Finding Forgiveness: Moving Forward

Forgiveness is the ability to let go of the past in order to move forward. Letting go of old wounds is the antidote to hurtful experiences and can dramatically improve your mood in the present. You may imagine that forgiveness is arrived at through a logical, rational sorting-out process. But forgiveness does not involve assessing degrees of guilt and innocence, the relative evil of the perpetrator’s intent, as if you were a Supreme Court of One.

Forgiveness means a letting go of anger, not for another’s benefit, but for your own. These people who have hurt you will never know about it. It’s none of their business who you forgive. It’s for your benefit. This matter is between you and you.

Forgiveness is not arrived at or achieved intellectually. Hurt is a personal experience and it can be solved by reinterpretation. That means it is done by replacing one subjective feeling with another emotion.

When you are hurt, you are, in a sense, at war. You can replace these battle scars in your bloodstream with the feeling that you are at peace. You may find yourself dragged down by anger against those who could have treated you better. These resentments and hostilities about the past can be an obstacle to your enjoyment of the present. You can speed up your healing process by forgiving.

The act of forgiveness gives you options that were never open to you before. It allows you to live your life on a much more realistic basis. If you don’t forgive, the hurt will stay down there inside you forever. Is that what you want? I don’t think so.

You have the power of choice now. Having choices is liberating in itself. You have the choice to let go of these feelings in order to move forward with your life.

Forgiveness is not “condoning.” It is not “permitting,” “allowing” or anything else. Forgiveness is a conscious, deliberate choice. A decision that you make to stop holding on to your hurt. You can choose whether to hang on to it or to let it go anytime you wish.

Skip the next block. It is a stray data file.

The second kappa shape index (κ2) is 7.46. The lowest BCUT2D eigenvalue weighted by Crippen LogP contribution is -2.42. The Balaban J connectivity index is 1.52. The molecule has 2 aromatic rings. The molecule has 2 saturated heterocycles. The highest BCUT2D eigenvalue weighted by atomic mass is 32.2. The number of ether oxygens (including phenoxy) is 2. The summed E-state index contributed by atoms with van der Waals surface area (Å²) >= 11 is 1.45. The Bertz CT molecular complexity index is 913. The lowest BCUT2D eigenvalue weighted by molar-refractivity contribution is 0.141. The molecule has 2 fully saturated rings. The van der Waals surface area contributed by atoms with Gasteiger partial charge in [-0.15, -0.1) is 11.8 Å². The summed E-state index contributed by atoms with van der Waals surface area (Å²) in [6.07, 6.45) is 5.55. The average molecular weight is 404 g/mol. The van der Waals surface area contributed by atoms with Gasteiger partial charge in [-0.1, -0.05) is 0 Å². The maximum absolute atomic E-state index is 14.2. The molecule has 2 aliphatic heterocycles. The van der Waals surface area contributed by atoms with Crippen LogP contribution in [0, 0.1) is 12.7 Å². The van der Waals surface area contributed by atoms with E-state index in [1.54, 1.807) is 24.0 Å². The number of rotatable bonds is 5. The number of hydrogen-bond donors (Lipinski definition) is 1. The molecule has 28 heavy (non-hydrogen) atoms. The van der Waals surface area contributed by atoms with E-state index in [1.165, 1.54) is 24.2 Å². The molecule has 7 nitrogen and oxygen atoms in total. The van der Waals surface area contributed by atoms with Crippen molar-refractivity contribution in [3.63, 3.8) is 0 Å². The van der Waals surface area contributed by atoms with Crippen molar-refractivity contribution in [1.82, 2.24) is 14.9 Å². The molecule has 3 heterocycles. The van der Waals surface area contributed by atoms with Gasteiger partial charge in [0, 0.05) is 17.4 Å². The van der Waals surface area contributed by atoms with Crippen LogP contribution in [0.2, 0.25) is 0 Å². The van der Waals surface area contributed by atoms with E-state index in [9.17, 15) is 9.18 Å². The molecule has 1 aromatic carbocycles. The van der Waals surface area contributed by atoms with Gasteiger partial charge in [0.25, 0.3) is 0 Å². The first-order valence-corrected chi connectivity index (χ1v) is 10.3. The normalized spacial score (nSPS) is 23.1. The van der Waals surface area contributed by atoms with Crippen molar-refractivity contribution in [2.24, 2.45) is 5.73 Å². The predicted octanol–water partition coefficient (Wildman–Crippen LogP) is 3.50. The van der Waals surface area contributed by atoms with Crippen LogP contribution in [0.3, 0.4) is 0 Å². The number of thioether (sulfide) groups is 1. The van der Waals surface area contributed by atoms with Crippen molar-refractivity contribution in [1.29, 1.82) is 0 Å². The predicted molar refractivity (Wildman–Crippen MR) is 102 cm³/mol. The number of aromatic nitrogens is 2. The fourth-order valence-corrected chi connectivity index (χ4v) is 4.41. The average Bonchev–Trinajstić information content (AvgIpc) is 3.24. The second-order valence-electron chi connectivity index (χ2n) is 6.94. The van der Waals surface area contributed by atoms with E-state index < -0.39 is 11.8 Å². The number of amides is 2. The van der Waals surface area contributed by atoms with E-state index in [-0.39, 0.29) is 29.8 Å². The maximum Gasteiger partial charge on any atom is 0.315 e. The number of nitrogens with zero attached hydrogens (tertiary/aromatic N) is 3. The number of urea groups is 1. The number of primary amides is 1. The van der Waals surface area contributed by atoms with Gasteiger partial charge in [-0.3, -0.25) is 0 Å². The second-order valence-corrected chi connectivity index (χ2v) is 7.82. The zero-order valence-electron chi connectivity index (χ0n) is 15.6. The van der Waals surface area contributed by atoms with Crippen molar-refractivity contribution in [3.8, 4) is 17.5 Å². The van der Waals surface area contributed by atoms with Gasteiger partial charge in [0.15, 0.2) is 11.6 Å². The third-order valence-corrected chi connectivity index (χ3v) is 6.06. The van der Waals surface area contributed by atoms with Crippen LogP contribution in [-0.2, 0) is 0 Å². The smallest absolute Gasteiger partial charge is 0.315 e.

Many clients will say, “If I forgive, then how do I prevent it from happening again?” Where is it written that if you don’t forgive, it will make you tough and invulnerable?  You cannot prevent hurtful things from happening to you in an imperfect world by refusing to forgive. That is not ‘strength of character’, that’s sulking and pouting. It’s time you replaced that unhappy role with a mature identity of your own. 
 As a worthwhile human being, you can cope with hurtful things in the future as they come, just like anyone else. You already have been coping. You have not turned into a pile of dust and been blown away by the breeze. You have survived. 
Your judgment is good enough that you have been able to persevere and overcome the negative events in your life. You are resilient. You don’t need to prevent disaster from happening because your judgment is good enough that you have been able to cope with whatever happens as it occurs.

To foster forgiveness you can:

• Use your adult judgment to identify antagonism for what it is, childish attention seeking.

• Resist the temptation to straighten them out.
• Disengage yourself emotionally from their antagonism by catching yourself about to take their words/behavior personally. Their antagonism is not a reflection on your worth as a person. Resist the temptation to defend yourself. They not interested your point of view. They are focused on relieving their hurt at your expense. You are not guilty. You require no defending. Save your breath.
• Disengage from your own defensiveness, explaining or criticizing. That only gives the antagonistic comment more significance than it deserves.
• Let go of your intention to control the situation. Focus on controlling your reactions to the provocation.
• Muster up the courage to take the risk of doing something new. You can choose to say, “I don’t know what you are trying to accomplish.” or “What are you trying to achieve?” You are not attacking. You are telling the truth.
• See how you feel afterwards. If you feel good, savor it. You’ve earned it.

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Shared by: Aaron Karmin, LCPC, Contributing Blogger

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